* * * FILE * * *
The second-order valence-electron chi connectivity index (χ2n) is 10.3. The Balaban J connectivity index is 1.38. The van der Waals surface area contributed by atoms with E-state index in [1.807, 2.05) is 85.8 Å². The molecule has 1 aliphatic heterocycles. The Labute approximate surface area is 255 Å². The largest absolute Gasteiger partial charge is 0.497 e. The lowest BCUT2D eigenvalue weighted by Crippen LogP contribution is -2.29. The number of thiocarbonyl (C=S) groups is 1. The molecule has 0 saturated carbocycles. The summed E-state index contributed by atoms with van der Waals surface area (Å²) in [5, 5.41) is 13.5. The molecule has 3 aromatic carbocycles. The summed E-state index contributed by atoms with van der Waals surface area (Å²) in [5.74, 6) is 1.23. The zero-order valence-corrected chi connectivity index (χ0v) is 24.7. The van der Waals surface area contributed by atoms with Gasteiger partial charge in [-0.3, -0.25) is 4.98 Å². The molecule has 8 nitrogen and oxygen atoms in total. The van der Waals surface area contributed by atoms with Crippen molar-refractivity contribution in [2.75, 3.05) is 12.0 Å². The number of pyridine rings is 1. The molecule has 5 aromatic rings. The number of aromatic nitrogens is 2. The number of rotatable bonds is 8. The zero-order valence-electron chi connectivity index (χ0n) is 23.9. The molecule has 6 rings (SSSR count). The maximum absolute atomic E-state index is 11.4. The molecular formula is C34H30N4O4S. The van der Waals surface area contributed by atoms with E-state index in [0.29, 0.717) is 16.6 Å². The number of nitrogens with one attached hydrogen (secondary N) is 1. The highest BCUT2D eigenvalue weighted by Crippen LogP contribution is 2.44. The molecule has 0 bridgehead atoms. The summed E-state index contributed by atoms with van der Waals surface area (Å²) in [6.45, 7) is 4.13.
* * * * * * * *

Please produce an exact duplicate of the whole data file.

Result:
The second-order valence-electron chi connectivity index (χ2n) is 10.3. The Balaban J connectivity index is 1.38. The van der Waals surface area contributed by atoms with E-state index in [1.807, 2.05) is 85.8 Å². The molecule has 1 aliphatic heterocycles. The Labute approximate surface area is 255 Å². The largest absolute Gasteiger partial charge is 0.497 e. The lowest BCUT2D eigenvalue weighted by Crippen LogP contribution is -2.29. The number of thiocarbonyl (C=S) groups is 1. The molecule has 0 saturated carbocycles. The summed E-state index contributed by atoms with van der Waals surface area (Å²) in [5, 5.41) is 13.5. The molecule has 3 aromatic carbocycles. The summed E-state index contributed by atoms with van der Waals surface area (Å²) in [5.74, 6) is 1.23. The zero-order valence-corrected chi connectivity index (χ0v) is 24.7. The van der Waals surface area contributed by atoms with Gasteiger partial charge in [-0.3, -0.25) is 4.98 Å². The molecule has 8 nitrogen and oxygen atoms in total. The van der Waals surface area contributed by atoms with Crippen molar-refractivity contribution in [2.75, 3.05) is 12.0 Å². The number of pyridine rings is 1. The molecule has 5 aromatic rings. The number of aromatic nitrogens is 2. The number of rotatable bonds is 8. The zero-order valence-electron chi connectivity index (χ0n) is 23.9. The molecule has 6 rings (SSSR count). The maximum absolute atomic E-state index is 11.4. The molecular formula is C34H30N4O4S. The van der Waals surface area contributed by atoms with E-state index in [0.29, 0.717) is 16.6 Å². The number of nitrogens with one attached hydrogen (secondary N) is 1. The highest BCUT2D eigenvalue weighted by Crippen LogP contribution is 2.44. The molecule has 0 bridgehead atoms. The summed E-state index contributed by atoms with van der Waals surface area (Å²) in [6.45, 7) is 4.13.